In the UK, they've banned the private ownership of handguns, semiautomatic and pump-action firearms.


Who could imagine that hundreds of people were waking up Sunday morning with plans to go to Gilroy, to only end up with a tale of terror? For now, there's the after-math as peers who were there recount or relive their experience.

Then there's the social media reaction.

One one hand, social media allows us to vent our feelings and let the world know we care enough to be distraught. In one sense it makes some feel better but on the other hand, venting does nothing to help the situation.

Imagine if everyone that vented on social media did something else instead of typing 'thoughts and prayers to the families' and other well-meaning posts.

We could have an impact, even if it would be an uphill battle through all the political and legal hurdles that need to take effect, but we could have an impact if we used that same energy we had to type our thoughts, to do a web search on 'how can i stop mass shootings?'

We not only insist that our local politicians take action, but check in on them and make them accountable for what ever they promise they'll do.

We can fight for more comprehensive background checks at every level across the board/states. We can fight for the requirement of permits to purchase, and many more things. We can fight to have ALL states be held accountable to all the same requirements, instead of vary from state to state.

Or we can fight to ban all gun ownership, period. Sure.. the good people will not have guns in their possession, while the bad people will still have them since they can obtain them illegally. So what, the bad people already have guns in their possession. So what if you owned a gun to defend yourself and your family with? If you don't have the training or experience, you'll probably just end up hurting yourself or a family member in time of duress.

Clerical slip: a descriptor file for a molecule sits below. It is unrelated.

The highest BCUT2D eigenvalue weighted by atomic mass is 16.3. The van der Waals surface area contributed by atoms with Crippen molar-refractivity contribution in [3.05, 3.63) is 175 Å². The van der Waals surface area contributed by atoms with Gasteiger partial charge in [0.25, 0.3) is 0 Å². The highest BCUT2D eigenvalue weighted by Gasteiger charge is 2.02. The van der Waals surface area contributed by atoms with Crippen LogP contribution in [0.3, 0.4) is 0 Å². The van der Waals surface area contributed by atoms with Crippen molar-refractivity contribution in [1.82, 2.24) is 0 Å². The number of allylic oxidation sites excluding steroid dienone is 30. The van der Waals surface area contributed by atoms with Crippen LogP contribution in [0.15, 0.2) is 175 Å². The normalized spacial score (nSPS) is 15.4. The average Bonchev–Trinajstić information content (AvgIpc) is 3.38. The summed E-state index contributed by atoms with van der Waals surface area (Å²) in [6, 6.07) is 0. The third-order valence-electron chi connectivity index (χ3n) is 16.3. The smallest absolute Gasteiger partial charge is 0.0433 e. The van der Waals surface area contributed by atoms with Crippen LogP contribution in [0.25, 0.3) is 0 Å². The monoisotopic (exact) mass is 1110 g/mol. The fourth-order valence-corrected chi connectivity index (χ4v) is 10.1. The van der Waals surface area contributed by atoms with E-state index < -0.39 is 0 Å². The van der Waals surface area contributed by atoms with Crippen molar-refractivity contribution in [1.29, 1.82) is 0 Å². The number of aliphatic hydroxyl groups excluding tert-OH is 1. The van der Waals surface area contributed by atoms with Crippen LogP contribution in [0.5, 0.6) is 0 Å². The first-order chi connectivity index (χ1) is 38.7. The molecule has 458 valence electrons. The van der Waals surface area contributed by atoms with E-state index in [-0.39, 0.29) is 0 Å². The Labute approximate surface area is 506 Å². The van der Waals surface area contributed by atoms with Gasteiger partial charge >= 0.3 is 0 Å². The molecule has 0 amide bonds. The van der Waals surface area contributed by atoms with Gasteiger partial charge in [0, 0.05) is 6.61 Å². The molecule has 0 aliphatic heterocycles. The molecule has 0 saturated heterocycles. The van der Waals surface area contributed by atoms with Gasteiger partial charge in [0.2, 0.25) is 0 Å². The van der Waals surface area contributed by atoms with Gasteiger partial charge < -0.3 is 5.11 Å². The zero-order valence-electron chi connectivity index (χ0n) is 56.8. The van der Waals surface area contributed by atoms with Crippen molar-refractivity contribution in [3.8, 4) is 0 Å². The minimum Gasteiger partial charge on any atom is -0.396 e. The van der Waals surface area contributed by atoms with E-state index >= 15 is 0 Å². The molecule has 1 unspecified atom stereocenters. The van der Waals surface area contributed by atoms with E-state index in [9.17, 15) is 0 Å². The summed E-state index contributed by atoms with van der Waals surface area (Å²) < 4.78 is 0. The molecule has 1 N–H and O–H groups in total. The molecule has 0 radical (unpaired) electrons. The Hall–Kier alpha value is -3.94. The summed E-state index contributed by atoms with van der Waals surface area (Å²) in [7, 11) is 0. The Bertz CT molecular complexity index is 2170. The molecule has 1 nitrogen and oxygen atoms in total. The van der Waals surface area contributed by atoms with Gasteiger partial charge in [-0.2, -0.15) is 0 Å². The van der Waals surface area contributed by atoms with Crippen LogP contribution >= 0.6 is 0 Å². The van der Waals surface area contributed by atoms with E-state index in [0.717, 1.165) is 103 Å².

One example that made my jaw drop was a suggestion I read on a website that said...

"Prohibit release of firearms until background checks are completed."  Wow.

Then I saw a suggestion that would be tough to enact...  "Stop publicizing mass-shootings." I wish, but networks find these events as ratings gold, while the masses tune in slack-jawed to watch the continuing updates of horror... while they're typing their support on Twitter or Facebook.


Enough is enough. We can't keep wasting time and energy only typing "sending our thoughts and prayers." As one social media site once posted, "Sure, let's put all your thoughts and prayers in a truck and see how much that helps."  That's what got me thinking about this.

Social media is a huge sludge on advancement of any kind of decisions that people really need to make! Let's move past that (slaktivism) and take some actual action.

And to be honest, will be ever totally stop stupid, thoughtless idiots from acting out? No, but damnit, we have to start thinking about doing something to reduce the numbers I threw out there at the top of this post.